NAERLS in disseminating improved crop production technologies, only the extension agent
visit method (p

Published: 09/03/2017

Tags: Nigerian Journal of Agricultural Extension, Vol. 18, Number 3, September 2017 pp 2 - 6

Size: 576.98KB

Price Transmission of Cowpea in Niger State of Nigeria

By Sadiq M.s. And Isah M.a

This study investigated price transmission of the three major urban cowpea markets
and their respective adjunct rural market across the agricultural zones in Niger state of
Nigeria using monthly time series data spanning from January 2003 to December 2016.
The selected urban markets were Bida, Minna and Kontagora, and their adjunct rural
markets were Lafene, Zungeru and Manigi, respectively. Model build on the assumption
of linear and symmetric price transmission was used to analyze the data. The test
market results both at horizontal and vertical integrated levels proved that despite that
these markets were spatially separated geographically; they were well connected in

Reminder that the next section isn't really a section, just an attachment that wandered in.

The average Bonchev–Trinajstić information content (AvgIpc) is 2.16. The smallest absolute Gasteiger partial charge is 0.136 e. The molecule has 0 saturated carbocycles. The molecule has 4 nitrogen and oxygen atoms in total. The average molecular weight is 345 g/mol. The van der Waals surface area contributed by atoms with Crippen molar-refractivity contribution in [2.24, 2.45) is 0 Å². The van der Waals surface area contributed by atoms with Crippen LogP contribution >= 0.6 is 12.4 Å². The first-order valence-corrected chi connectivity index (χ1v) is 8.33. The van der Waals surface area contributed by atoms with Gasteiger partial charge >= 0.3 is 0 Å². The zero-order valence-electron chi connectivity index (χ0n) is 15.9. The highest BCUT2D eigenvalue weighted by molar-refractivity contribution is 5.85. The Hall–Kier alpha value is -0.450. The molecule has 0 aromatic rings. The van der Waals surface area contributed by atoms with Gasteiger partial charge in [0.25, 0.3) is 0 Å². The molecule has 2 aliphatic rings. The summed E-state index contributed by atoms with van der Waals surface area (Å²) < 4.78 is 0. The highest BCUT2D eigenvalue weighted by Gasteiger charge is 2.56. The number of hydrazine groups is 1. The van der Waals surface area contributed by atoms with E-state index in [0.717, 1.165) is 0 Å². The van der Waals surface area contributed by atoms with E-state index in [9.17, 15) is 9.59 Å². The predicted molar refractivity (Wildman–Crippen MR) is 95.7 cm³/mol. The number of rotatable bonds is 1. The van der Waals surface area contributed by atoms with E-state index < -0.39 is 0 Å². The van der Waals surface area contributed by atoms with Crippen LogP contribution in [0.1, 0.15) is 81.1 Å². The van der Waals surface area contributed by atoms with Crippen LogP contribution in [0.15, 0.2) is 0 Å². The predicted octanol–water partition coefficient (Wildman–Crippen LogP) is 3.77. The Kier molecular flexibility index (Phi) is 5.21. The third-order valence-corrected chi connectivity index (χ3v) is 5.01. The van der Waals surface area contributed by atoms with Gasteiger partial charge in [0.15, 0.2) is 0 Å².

terms of price transmission across them. It was observed that price changes are
temporary and would converge to an equilibrium within a given time span. A proper
focus on domestic supply management coupled with strong market surveillance and
intelligence efforts would help control escalating prices and also help in minimizing the
distortions widening the gap between the wholesale and retail prices of cowpea.

Published: 03/02/2018

Tags: Nigerian Journal of Agricultural Extension, Vol. 19, Number 1, March 2018 Pp 91-98

Size: 412.61KB

Enhancing University-Based Extension System in Nigeria: Lessons from the Putra Outreach Clinic

By Sulaiman Umar1, 2, *, Norsida Man1 And Rudie Bin Tajuddin3

With the shortage of manpower and funds affecting agricultural extension in developing
countries, the need to adapt more innovative means of delivery is imperative. This study
describes the Putra Outreach Clinic of Universiti Putra Malaysia. The flexible and versatile